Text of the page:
Vale crew enter Dragon Boat Festival as the Rio deal
by Randy Pascal
For the past seventeen years, Rob Palkovits has been a Sudbury Dragon Boat Festival mainstay, a key organizer in what was originally the
“Inco One” entry which now competes as the “Rio Dragons”.
In year number eighteen of his involvement in the event, however, Palkovits and his teammates have the dubious status of “defending champions”, with the
group completing the sweep by also leading the way in terms of team pledges in 2016.
Originally introduced to the Festival as a paddling trainer under the tutorship of former Sudbury Canoe Club commodore and Dragon Boat icon Jim
Dickson, Palkovits has served as a pivotal lead on a crew that would appear to strike a very healthy balance between their competitive natures and the
enjoyment of the event itself.
“The way I like to coach it, it’s just about trying to keep everybody together,” said Palkovits. “We want to keep it predominantly Vale, but we
have welcomed others. We try and have fun and make it more of an outing. I think everybody likes the fact that we have more of camaraderie within the
Still, one does not return for eighteen consecutive years if one is not driven, at least a little bit, to some form of progress and improvement. While
simply being out on the water, even in a wayward vessel, can be fun to most novice paddlers, there is an enjoyment that comes from garnering at least a
comfortable base knowledge of the proper technique needed to ensure the sensation of the boat skimming across the water.
“If your paddles are not synchronized, you’re dead in the water,” said Palkovits. “You can be the weakest team but have the best synchronization, and you
will contend well.” Though the team is dealing with a large turnover this year, welcoming in eight to ten new paddlers (in a crew of twenty), the previous
editions of the Dragons enjoyed some stability, with interest peaked in the most unusual of venues.
“Rob and I were playing hockey together,” recalled nine year team veteran Hugh Hinschberger. “I had done war canoes as a kid with the Canoe Club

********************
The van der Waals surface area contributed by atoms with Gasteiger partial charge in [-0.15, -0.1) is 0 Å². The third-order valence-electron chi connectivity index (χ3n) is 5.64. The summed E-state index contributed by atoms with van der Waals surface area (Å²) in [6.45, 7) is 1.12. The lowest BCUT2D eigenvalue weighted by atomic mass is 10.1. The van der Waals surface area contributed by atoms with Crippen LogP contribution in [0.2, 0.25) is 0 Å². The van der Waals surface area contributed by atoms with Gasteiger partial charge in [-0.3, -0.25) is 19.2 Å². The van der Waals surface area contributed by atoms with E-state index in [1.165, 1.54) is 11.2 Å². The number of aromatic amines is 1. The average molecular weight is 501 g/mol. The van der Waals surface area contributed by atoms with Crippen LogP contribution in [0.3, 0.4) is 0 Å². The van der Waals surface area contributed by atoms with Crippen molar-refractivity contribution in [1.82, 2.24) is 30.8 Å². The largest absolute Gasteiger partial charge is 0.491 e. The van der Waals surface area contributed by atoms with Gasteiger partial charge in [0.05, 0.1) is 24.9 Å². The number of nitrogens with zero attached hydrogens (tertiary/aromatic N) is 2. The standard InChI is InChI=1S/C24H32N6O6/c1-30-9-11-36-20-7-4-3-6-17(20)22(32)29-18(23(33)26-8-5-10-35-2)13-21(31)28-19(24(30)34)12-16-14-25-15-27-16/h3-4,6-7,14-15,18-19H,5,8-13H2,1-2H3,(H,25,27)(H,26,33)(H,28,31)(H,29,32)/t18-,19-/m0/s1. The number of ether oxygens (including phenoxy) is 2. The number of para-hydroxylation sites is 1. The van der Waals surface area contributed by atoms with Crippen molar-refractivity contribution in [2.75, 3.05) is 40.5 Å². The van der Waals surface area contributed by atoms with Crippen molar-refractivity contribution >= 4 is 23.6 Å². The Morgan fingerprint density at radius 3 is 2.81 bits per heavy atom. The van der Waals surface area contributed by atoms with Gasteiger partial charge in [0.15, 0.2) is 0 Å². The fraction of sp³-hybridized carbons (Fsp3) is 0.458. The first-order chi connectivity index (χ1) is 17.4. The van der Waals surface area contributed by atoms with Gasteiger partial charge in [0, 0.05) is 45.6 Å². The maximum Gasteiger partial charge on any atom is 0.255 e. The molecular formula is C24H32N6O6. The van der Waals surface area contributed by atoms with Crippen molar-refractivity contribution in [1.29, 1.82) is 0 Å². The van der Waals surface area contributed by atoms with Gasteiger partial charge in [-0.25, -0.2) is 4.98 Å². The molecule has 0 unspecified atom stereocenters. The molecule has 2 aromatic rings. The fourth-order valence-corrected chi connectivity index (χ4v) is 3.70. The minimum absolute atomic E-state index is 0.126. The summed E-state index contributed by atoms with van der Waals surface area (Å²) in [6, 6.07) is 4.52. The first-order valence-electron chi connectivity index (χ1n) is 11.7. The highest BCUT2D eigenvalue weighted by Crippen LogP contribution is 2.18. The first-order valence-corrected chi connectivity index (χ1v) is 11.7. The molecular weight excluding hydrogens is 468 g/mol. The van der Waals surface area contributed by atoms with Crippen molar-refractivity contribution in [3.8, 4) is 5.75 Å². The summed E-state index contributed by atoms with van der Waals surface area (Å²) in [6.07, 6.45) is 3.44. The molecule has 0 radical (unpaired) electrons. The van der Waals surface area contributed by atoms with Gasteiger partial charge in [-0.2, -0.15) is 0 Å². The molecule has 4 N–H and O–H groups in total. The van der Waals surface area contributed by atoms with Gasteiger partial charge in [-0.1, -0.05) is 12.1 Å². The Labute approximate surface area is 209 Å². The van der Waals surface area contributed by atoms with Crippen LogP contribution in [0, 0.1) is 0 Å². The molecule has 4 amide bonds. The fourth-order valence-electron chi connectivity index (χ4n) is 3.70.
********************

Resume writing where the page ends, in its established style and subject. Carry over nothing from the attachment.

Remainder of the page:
in North Bay. In war canoe, you’re kneeling and you have better reach. In a sitting position, it’s harder to reach as far, so it’s a shorter stroke. Other
than that, it’s very similar, very critical to stay in sync.”
And lest one worry that Hinschberger and others have become obsessed with the competitive nature of this endeavour, he is quick to put the summer
tradition in perspective. “We’re out there for the fun, for the exercise, for the camaraderie of the group, helping everyone become better to have a decent
challenge that you’re competitive, and at the same time, have a lot of fun doing it,” he said.
“Nobody is dead set on winning. We’re all out there to do our best and enjoy our ride on the waves.” The reality, however, is that only three of the
forty entries into the 2017 Festival show themselves as “experienced”, with 21 novice teams and 16 of the intermediate variety rounding out the field.
With the competitive entries that used to dot the Sudbury Festival now a think of the past – Team Chiro has not been involved for a few years now
– the experience factor of the Rio Dragons, as well as the SCC Phoenix and the Micado, will inevitably move them into the category of
“We got lucky last year, hit our stride in just the right race,” said Hinschberger. “It is just keying in to the start, being into the strokes at just
the right time, having the waves just so, when you hit your stride and you have a good line on the course. When the starter says go, you’re more ready than
the other boats. If your boat is drifting towards the start line, that can be just perfect.”
Given the larger turnover than usual, the surprising arrival of Valerie Falcioni could not have come at a better time. A native Sudburian who has
lived in Ottawa for the past three decades, Falcioni has traditionally spent her summers at the family camp on Long Lake. Moreover, she has also
participated in the Ottawa Dragon Boat Festival, the largest in North America with some 200 entries or so.
“This is the first year that I was able to be here early enough to try and get a spot on a dragon boat team,” Falcioni explained. “I contacted the
Festival in the winter and the Rio Dragons were the first team to contact me.” It was, it would seem, a near perfect match.
“These guys are wonderful, very, very welcoming, a very sociable team,” said Falcioni. “They’re not necessarily out partying, but they are very
connected. We’re here to paddle, but we’re here to enjoy each other. It’s a much more nurturing way of getting the best out of people.” And like so many
others who have spent time on the water, she is quick to put her skill-set in context.
“I know what I’m doing, but it doesn’t mean that I’m good,” she said with a smile. “I know how to paddle, which doesn’t mean I can execute it. You’ll
have people that love the sport and are not necessarily Olympic paddlers. You have people that drop in out of the sky, and are just the most natural
athletes for this particular sport.”
Beyond that, Falcioni has noticed an immediate difference in venues. “Paddling Ramsey is just a delight,” she beamed. “We were training on the big waves
of the Ottawa River. The water wasn’t as nice as Ramsey, but wasn’t as bad as Mooney’s Bay.”
Paddling ability aside, Palkovits is more than happy to bring aboard another enthusiastic member to the team. He does, after all, have a goal in mind.
“I would like to get to twenty years,” he said. Not necessarily the primary goal one might have expected from the defending champs.
The 2017 Sudbury Dragon Boat Festival will take place on Saturday, July 15th at Bell Park and Ramsey Lake. The charity beneficiary of choice for this
year is the Sudbury Hospice Foundation.